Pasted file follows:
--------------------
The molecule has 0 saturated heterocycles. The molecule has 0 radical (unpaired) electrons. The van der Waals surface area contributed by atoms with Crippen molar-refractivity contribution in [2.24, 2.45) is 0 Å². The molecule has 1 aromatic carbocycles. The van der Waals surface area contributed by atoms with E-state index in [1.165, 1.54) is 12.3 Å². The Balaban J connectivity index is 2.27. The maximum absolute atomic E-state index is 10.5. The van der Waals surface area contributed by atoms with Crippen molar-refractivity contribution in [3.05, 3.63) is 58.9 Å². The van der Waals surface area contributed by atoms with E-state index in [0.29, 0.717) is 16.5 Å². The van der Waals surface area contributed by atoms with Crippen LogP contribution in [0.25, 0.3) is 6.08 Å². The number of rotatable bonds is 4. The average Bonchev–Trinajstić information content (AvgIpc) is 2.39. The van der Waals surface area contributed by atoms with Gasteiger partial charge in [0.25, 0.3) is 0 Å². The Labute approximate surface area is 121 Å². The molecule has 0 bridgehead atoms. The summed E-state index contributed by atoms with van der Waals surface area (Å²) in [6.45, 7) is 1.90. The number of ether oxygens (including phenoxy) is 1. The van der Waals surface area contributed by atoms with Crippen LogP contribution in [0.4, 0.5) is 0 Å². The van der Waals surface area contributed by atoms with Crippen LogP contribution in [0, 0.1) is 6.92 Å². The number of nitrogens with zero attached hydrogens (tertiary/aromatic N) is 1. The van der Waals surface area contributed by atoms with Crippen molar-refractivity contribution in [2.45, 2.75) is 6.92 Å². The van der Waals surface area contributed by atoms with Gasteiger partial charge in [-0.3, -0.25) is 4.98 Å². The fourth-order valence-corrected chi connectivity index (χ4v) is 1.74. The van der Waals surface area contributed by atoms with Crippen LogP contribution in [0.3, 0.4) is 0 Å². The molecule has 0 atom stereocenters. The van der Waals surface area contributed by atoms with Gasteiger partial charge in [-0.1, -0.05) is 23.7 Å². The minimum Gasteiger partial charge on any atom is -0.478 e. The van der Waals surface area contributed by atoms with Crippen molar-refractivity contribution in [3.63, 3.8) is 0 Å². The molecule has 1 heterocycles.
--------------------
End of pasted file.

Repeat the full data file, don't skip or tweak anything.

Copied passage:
The molecule has 0 saturated heterocycles. The molecule has 0 radical (unpaired) electrons. The van der Waals surface area contributed by atoms with Crippen molar-refractivity contribution in [2.24, 2.45) is 0 Å². The molecule has 1 aromatic carbocycles. The van der Waals surface area contributed by atoms with E-state index in [1.165, 1.54) is 12.3 Å². The Balaban J connectivity index is 2.27. The maximum absolute atomic E-state index is 10.5. The van der Waals surface area contributed by atoms with Crippen molar-refractivity contribution in [3.05, 3.63) is 58.9 Å². The van der Waals surface area contributed by atoms with E-state index in [0.29, 0.717) is 16.5 Å². The van der Waals surface area contributed by atoms with Crippen LogP contribution in [0.25, 0.3) is 6.08 Å². The number of rotatable bonds is 4. The average Bonchev–Trinajstić information content (AvgIpc) is 2.39. The van der Waals surface area contributed by atoms with Gasteiger partial charge in [0.25, 0.3) is 0 Å². The Labute approximate surface area is 121 Å². The molecule has 0 bridgehead atoms. The summed E-state index contributed by atoms with van der Waals surface area (Å²) in [6.45, 7) is 1.90. The number of ether oxygens (including phenoxy) is 1. The van der Waals surface area contributed by atoms with Crippen LogP contribution in [0.4, 0.5) is 0 Å². The van der Waals surface area contributed by atoms with Crippen LogP contribution in [0, 0.1) is 6.92 Å². The number of nitrogens with zero attached hydrogens (tertiary/aromatic N) is 1. The van der Waals surface area contributed by atoms with Crippen molar-refractivity contribution in [2.45, 2.75) is 6.92 Å². The van der Waals surface area contributed by atoms with Gasteiger partial charge in [-0.3, -0.25) is 4.98 Å². The fourth-order valence-corrected chi connectivity index (χ4v) is 1.74. The van der Waals surface area contributed by atoms with Crippen LogP contribution in [0.3, 0.4) is 0 Å². The molecule has 0 atom stereocenters. The van der Waals surface area contributed by atoms with Gasteiger partial charge in [-0.1, -0.05) is 23.7 Å². The minimum Gasteiger partial charge on any atom is -0.478 e. The van der Waals surface area contributed by atoms with Crippen molar-refractivity contribution in [3.63, 3.8) is 0 Å². The molecule has 1 heterocycles.